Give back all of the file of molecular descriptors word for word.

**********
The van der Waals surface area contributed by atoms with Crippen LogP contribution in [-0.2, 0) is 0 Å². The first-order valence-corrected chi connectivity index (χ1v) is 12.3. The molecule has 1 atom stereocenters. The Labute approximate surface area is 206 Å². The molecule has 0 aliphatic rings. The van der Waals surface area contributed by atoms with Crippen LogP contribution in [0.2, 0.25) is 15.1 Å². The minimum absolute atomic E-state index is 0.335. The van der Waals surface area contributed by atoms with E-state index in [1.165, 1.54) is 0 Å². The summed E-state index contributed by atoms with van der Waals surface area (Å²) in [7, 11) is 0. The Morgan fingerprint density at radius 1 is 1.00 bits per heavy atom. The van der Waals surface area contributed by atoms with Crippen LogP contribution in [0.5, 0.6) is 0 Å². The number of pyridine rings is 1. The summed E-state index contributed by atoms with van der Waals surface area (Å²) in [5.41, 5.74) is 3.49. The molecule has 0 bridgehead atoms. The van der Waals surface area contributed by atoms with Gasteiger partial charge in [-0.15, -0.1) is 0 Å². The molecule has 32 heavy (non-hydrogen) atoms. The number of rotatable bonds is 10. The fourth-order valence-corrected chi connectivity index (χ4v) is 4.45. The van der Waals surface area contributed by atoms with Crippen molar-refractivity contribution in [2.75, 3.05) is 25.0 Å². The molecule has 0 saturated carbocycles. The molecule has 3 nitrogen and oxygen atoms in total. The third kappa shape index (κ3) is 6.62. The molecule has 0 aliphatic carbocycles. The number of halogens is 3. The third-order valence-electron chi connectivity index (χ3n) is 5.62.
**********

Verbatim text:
The van der Waals surface area contributed by atoms with Crippen LogP contribution in [-0.2, 0) is 0 Å². The first-order valence-corrected chi connectivity index (χ1v) is 12.3. The molecule has 1 atom stereocenters. The Labute approximate surface area is 206 Å². The molecule has 0 aliphatic rings. The van der Waals surface area contributed by atoms with Crippen LogP contribution in [0.2, 0.25) is 15.1 Å². The minimum absolute atomic E-state index is 0.335. The van der Waals surface area contributed by atoms with E-state index in [1.165, 1.54) is 0 Å². The summed E-state index contributed by atoms with van der Waals surface area (Å²) in [7, 11) is 0. The Morgan fingerprint density at radius 1 is 1.00 bits per heavy atom. The van der Waals surface area contributed by atoms with Crippen LogP contribution in [0.5, 0.6) is 0 Å². The number of pyridine rings is 1. The summed E-state index contributed by atoms with van der Waals surface area (Å²) in [5.41, 5.74) is 3.49. The molecule has 0 bridgehead atoms. The van der Waals surface area contributed by atoms with Gasteiger partial charge in [-0.15, -0.1) is 0 Å². The molecule has 32 heavy (non-hydrogen) atoms. The number of rotatable bonds is 10. The fourth-order valence-corrected chi connectivity index (χ4v) is 4.45. The van der Waals surface area contributed by atoms with Crippen molar-refractivity contribution in [2.75, 3.05) is 25.0 Å². The molecule has 0 saturated carbocycles. The molecule has 3 nitrogen and oxygen atoms in total. The third kappa shape index (κ3) is 6.62. The molecule has 0 aliphatic carbocycles. The number of halogens is 3. The third-order valence-electron chi connectivity index (χ3n) is 5.62.